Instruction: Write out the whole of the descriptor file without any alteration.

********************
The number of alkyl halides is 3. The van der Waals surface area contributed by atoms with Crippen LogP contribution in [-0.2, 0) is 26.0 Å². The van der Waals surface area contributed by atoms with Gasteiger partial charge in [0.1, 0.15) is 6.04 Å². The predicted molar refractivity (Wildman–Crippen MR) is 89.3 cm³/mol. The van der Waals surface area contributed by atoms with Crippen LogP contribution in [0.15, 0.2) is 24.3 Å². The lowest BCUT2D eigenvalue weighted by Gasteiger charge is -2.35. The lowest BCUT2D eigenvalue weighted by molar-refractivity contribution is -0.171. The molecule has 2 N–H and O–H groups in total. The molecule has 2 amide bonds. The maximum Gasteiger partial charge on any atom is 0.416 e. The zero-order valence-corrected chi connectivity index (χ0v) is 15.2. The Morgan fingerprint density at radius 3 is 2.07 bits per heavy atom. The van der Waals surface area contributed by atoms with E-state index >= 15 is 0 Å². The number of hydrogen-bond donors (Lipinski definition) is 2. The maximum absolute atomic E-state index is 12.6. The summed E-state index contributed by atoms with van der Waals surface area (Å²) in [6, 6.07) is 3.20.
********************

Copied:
The number of alkyl halides is 3. The van der Waals surface area contributed by atoms with Crippen LogP contribution in [-0.2, 0) is 26.0 Å². The van der Waals surface area contributed by atoms with Gasteiger partial charge in [0.1, 0.15) is 6.04 Å². The predicted molar refractivity (Wildman–Crippen MR) is 89.3 cm³/mol. The van der Waals surface area contributed by atoms with Crippen LogP contribution in [0.15, 0.2) is 24.3 Å². The lowest BCUT2D eigenvalue weighted by Gasteiger charge is -2.35. The lowest BCUT2D eigenvalue weighted by molar-refractivity contribution is -0.171. The molecule has 2 N–H and O–H groups in total. The molecule has 2 amide bonds. The maximum Gasteiger partial charge on any atom is 0.416 e. The zero-order valence-corrected chi connectivity index (χ0v) is 15.2. The Morgan fingerprint density at radius 3 is 2.07 bits per heavy atom. The van der Waals surface area contributed by atoms with E-state index >= 15 is 0 Å². The number of hydrogen-bond donors (Lipinski definition) is 2. The maximum absolute atomic E-state index is 12.6. The summed E-state index contributed by atoms with van der Waals surface area (Å²) in [6, 6.07) is 3.20.